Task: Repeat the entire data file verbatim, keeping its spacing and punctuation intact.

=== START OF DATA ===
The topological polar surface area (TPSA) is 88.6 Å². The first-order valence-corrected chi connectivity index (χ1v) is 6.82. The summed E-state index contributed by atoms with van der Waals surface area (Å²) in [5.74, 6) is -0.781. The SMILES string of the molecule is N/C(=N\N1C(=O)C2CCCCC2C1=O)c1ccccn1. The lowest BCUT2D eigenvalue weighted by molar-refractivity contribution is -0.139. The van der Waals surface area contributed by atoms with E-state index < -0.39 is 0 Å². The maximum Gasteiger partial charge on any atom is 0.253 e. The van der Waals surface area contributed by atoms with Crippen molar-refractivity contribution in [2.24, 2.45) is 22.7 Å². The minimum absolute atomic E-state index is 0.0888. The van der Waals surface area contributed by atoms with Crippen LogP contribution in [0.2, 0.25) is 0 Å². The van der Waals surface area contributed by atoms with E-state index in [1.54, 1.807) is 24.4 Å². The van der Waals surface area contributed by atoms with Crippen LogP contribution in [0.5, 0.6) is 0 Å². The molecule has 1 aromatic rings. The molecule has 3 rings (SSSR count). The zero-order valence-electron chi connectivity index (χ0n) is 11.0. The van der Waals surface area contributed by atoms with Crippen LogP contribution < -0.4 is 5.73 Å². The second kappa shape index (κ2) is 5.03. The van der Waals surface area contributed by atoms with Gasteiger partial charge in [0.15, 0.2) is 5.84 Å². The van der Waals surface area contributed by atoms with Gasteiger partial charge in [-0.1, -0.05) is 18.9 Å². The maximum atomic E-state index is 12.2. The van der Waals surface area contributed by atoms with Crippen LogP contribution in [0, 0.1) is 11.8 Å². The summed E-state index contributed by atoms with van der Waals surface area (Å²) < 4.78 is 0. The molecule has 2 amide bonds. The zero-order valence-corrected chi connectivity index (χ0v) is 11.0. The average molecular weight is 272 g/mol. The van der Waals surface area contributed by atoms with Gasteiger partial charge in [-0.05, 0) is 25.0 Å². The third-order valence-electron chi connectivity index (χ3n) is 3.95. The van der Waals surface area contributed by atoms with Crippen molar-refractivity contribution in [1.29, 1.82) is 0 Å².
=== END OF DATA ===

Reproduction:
The topological polar surface area (TPSA) is 88.6 Å². The first-order valence-corrected chi connectivity index (χ1v) is 6.82. The summed E-state index contributed by atoms with van der Waals surface area (Å²) in [5.74, 6) is -0.781. The SMILES string of the molecule is N/C(=N\N1C(=O)C2CCCCC2C1=O)c1ccccn1. The lowest BCUT2D eigenvalue weighted by molar-refractivity contribution is -0.139. The van der Waals surface area contributed by atoms with E-state index < -0.39 is 0 Å². The maximum Gasteiger partial charge on any atom is 0.253 e. The van der Waals surface area contributed by atoms with Crippen molar-refractivity contribution in [2.24, 2.45) is 22.7 Å². The minimum absolute atomic E-state index is 0.0888. The van der Waals surface area contributed by atoms with Crippen LogP contribution in [0.2, 0.25) is 0 Å². The van der Waals surface area contributed by atoms with E-state index in [1.54, 1.807) is 24.4 Å². The van der Waals surface area contributed by atoms with Crippen LogP contribution in [0.5, 0.6) is 0 Å². The molecule has 1 aromatic rings. The molecule has 3 rings (SSSR count). The zero-order valence-electron chi connectivity index (χ0n) is 11.0. The van der Waals surface area contributed by atoms with Crippen LogP contribution < -0.4 is 5.73 Å². The second kappa shape index (κ2) is 5.03. The van der Waals surface area contributed by atoms with Gasteiger partial charge in [0.15, 0.2) is 5.84 Å². The van der Waals surface area contributed by atoms with Gasteiger partial charge in [-0.1, -0.05) is 18.9 Å². The maximum atomic E-state index is 12.2. The van der Waals surface area contributed by atoms with Crippen LogP contribution in [0, 0.1) is 11.8 Å². The summed E-state index contributed by atoms with van der Waals surface area (Å²) < 4.78 is 0. The molecule has 2 amide bonds. The zero-order valence-corrected chi connectivity index (χ0v) is 11.0. The average molecular weight is 272 g/mol. The van der Waals surface area contributed by atoms with Gasteiger partial charge in [-0.05, 0) is 25.0 Å². The third-order valence-electron chi connectivity index (χ3n) is 3.95. The van der Waals surface area contributed by atoms with Crippen molar-refractivity contribution in [1.29, 1.82) is 0 Å².